Evoking the silence and velvety texture of the night sky, the hand-knotted Noche rug made with jute fibre appeals to the senses, returning to the basics in life. Fresh and rustic, this rug presents exceptional typical properties of yute.
Known as ‘the Golden Fibre’ for its shine, Jute is a plant that blooms in tropical regions, especially in India and Bangladesh. Highlights among its properties are the fact that it is 100% biodegradable and recyclable, so it does not damage the environment, and that is one of the strongest vegetable fibres with insulating and antistatic properties.
Flourishing in tropical regions, mainly in India and Bangladesh, this plant is 100% biodegradable and recyclable, so it does not cause environmental damage. It is also one of the strongest vegetable fibers with insulating and antistatic properties. It presents a natural appearance.
Manual weaving produced on a vertical loom in which the strands are tightly fastened to the warp by knots.
The shape and thickness of the knot differentiate the variety of hand-knotted rugs and the finish will result in a 'Cut Pile', 'Loop Pile' or a braid-style in the case of Sumak rugs.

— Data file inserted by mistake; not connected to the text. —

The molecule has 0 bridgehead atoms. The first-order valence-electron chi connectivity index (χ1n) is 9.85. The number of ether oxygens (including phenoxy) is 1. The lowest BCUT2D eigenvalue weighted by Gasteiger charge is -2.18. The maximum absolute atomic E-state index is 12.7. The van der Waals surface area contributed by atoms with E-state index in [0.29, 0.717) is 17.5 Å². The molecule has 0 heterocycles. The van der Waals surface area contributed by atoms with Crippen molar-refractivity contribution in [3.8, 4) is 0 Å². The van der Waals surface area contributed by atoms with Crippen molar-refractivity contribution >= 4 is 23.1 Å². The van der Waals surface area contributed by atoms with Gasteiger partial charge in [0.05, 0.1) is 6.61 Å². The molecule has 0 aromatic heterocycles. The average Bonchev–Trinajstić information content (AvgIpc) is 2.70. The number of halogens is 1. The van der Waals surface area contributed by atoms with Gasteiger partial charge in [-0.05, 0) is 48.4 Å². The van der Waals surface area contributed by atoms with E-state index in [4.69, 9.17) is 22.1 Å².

The number of knots will directly affect the density, definition of the pattern, durability and value of the rug.
This is a hand-knotting technique, in which half the knot is wound around the warp, while the other half is left loose. The result is an asymmetric knot that can lead to high densities and truly detailed motifs.
This is also a hand-knotting technique, but unlike the Persian knot, consisting in tightly symmetrical knots that achieve consistent pile and is used for thick rugs.
Indo Nepal knot
To create this type of knot, the craftsman winds the fiber around a rod, working more quickly. The fiber is subsequently cut and the cut pile or loop pile is obtained.
A technique in which the strands are fastened to the warp, which makes the rug seem to be constructed of braids. In this manner, a flat structure with surface relief is obtained.